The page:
Fleeing From Father

I’m trying to get a handle on a family where the youngster is never present. The parents’ daytime resting time is almost always in close proximity to each other, either in an open field or under cover of some forest edge habitat. Even when I can’t see them, I can tell they are fairly close together because when a siren whizzes by, they respond by yipping which reveals their proximate locations.

It’s hard to tell what’s going on with the youngster — and with the parental relationship with him — because I seldom see the youngster. Until today. Today I watched this youngster out in the unhidden open. What a rare treat! He did not immediately flee to the underbrush the minute he saw a person (me), but rather allowed me to spend time observing. He just sat there and looked around from his safe-zone in the far distance where I know he stays, but this time he wasn’t concealed behind bushes and thickets.

Soon he got up to go: he stretched and yawned, and obviously was at ease, even though a person was observing him. He looked at me, but basically went about his business. He casually walked off, and then started descending a hill when suddenly he stopped cold, did a quick about-face, and headed up the hill in a hurry, lickety-split. He stopped to look back once and then disappeared over the crest of the hill. I looked down the hill to find out what he might be running from and was surprised to see his father staring at him. Hmmm. Instead of running towards each other for a happy greeting, the youngster was running away with trepidation!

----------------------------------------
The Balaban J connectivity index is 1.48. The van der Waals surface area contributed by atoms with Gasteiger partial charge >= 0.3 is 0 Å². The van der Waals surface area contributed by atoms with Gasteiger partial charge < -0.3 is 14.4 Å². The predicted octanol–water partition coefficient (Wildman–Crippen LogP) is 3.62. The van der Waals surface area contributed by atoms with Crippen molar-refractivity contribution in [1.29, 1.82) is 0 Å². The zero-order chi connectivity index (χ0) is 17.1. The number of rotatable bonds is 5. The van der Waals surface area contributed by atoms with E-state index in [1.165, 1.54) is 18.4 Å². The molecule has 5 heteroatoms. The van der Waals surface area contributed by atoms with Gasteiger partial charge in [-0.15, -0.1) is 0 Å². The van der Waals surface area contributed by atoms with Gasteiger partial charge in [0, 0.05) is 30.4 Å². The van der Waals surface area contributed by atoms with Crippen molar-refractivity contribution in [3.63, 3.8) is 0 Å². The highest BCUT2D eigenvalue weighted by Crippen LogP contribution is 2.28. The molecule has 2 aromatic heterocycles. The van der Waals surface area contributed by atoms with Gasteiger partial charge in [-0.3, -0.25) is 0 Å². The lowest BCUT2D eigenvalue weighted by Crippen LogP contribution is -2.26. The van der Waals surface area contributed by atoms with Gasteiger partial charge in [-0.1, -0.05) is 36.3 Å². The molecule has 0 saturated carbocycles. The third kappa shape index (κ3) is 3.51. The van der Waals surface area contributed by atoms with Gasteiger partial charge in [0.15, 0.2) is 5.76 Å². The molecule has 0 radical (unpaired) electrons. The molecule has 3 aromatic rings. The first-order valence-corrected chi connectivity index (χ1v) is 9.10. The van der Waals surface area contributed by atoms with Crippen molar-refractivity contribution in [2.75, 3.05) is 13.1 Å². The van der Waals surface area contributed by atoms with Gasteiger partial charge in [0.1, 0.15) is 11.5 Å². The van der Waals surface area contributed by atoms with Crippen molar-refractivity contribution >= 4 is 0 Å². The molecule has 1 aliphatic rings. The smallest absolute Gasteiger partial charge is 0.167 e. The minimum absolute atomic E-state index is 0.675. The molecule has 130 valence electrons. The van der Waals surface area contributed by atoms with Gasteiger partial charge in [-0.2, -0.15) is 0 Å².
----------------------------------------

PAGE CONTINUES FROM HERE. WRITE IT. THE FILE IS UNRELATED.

Father glaring over his shoulder, up the hill, at his youngster. Youngster hurries away.

Father glaring over his shoulder, up the hill, at his youngster. Youngster hurries away.

Had there been an altercation earlier? Might one of these coyotes have secretly taken and reburied a food cash that belonged to the other? Might there have been an issue with insubordination? Might lessons about territoriality and not crossing boundaries have been involved, or even safety issues about remaining away from dogs? Might the firm establishment of a hierarchical order be involved? Or, highly unlikely, might this have been the beginnings of an early dispersal process? I’ve never seen a coyote dispersed under one year of age here in San Francisco, but I’ve heard it alluded to. The bullying that precedes dispersal may go on for months before the youngster decides to take off for a better life elsewhere. I’m sad that I haven’t been able to see coyote family behaviors from this distant fella. We’ll see what happens.

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